Letter N

NIMBY-NOT IN MY BACK YARD. This is an acronym I run across a lot. It has to do with the idea that people and neighborhoods are opposed to new construction projects, business locations and development.

As stated before, I work in a power plant so lets start by a quick review. 1. No, it’s not nuclear, and 2. No, I don’t know Homer Simpson, and though we don’t eat doughnuts 24/7, we do like them. I may have said that before, but it always comes up.

The NIMBY mentality is usually the worst in the Northeast section of the United States. Initially, it seemed to be focused on power plants, waste water treatment facilities, prisons and other industrial areas. My personal favorite? People are opposed to wind turbines, but not cell phone towers everywhere. Many are afraid to fly, but they won’t support High Speed Rail Systems. Presently, the rejections have trickled down, which is odd because here in New England, it seems that at every major intersection, we have a CVS, a Walgreen’s and a Dunkin Donuts. I wanted a CVS near my house. It was fought tooth and nail by the locals. We finally got it, but it’s not allowed to be open 24 hours a day. The good news, it’s clean and bright, and it displaced 2 crappy looking buildings on the same spot. This is how urban renewal works.

Things are not always as they appear. Recently, some energy companies tried and failed to build a natural gas line up into New England to address the unstable and inadequate supply to the area. On a similar note, I’m well aware of the problems with the XL pipeline in the Midwest. I’m opposed to it, because who it really serves, and it’s not the people in the Midwest who need the oil to heat their homes. Adding to the problems are the environmental issues not being addressed.

How do I not sound like a hypocrite here? I spoke to a friend of mine, who over dinner one night conveyed her fears, and apprehension for the new pipeline up into New Hampshire. She thought it was dangerous, and extremely detrimental to the environment as well (coincidentally) to the value of her ski condo; “oh right, then there’s that” I said to her indignant scowl.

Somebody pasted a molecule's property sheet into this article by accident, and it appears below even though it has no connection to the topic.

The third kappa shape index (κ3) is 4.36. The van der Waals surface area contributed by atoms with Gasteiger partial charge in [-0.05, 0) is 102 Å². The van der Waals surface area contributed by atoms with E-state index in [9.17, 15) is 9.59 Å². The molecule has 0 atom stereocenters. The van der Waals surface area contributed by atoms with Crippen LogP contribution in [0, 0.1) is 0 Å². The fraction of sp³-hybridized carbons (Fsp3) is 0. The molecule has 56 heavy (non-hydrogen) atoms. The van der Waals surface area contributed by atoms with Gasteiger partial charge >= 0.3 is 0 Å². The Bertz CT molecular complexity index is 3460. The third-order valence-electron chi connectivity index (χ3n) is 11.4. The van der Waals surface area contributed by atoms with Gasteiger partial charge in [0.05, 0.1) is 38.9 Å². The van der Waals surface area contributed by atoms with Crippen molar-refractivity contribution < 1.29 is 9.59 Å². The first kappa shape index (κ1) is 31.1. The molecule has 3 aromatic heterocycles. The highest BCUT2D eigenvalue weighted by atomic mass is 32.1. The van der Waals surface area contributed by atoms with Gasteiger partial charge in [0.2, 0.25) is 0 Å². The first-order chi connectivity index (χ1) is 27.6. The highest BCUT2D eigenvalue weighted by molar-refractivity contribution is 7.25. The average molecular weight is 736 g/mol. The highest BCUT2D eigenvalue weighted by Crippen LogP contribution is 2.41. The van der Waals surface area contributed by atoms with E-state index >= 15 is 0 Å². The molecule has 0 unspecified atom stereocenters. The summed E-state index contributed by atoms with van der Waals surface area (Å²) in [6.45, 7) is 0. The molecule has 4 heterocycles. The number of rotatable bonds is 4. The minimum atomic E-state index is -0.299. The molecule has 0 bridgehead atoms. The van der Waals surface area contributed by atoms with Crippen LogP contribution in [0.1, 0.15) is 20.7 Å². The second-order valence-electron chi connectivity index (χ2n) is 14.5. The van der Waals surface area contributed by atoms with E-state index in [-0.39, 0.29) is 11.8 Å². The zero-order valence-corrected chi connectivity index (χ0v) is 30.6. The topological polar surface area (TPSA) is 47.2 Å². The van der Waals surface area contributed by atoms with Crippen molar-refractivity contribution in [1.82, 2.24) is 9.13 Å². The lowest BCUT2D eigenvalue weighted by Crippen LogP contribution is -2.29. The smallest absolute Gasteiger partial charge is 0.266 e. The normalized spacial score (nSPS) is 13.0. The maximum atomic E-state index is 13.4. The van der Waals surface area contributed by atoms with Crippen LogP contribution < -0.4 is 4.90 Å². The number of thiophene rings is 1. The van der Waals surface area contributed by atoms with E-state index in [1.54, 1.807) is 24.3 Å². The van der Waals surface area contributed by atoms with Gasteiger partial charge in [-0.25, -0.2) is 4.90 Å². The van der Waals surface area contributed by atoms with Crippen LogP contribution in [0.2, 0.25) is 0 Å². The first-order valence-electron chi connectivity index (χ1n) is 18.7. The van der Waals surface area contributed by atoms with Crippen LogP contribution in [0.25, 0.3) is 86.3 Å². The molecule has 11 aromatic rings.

The day after the pipeline was voted down, there was a big congratulatory press release from a company who provided major financing to the “resistance.” Are they the ones who whipped up the hate fear? Maybe. How do I know this? Well, it turns out they were my employer, and now, a former employer who sold off the power generation assets to focus on the larger profit gas industry. The bottom line; they operated the largest Liquefied Natural Gas (LNG) facility in New England. if the new pipeline went forward, they had a lot to lose. “The Truth,” is not always “Out There!”

These days, it’s not always easy to know what business’s and industries really are good for the community; and that means not only the local, but the regional community. One thing is for certain, blind rejection will  turn away not only tax revenue, but in many cases good paying jobs and opportunity for business, science and technology to develop; unless “you” are trying intentionally to push those jobs out of the United States?

I shouldn’t feel so pessimistic. I recently read a comment at the bottom of an article concerning coal mining. “Thank God,” he said. “America is finally addressing the disappearing coal mining jobs and the proud American industry that it is. With this problem solved, let’s start thinking about bringing back the glorious whaling industry as well!” (HELLO SARCASM!!! Just in case you missed it.)




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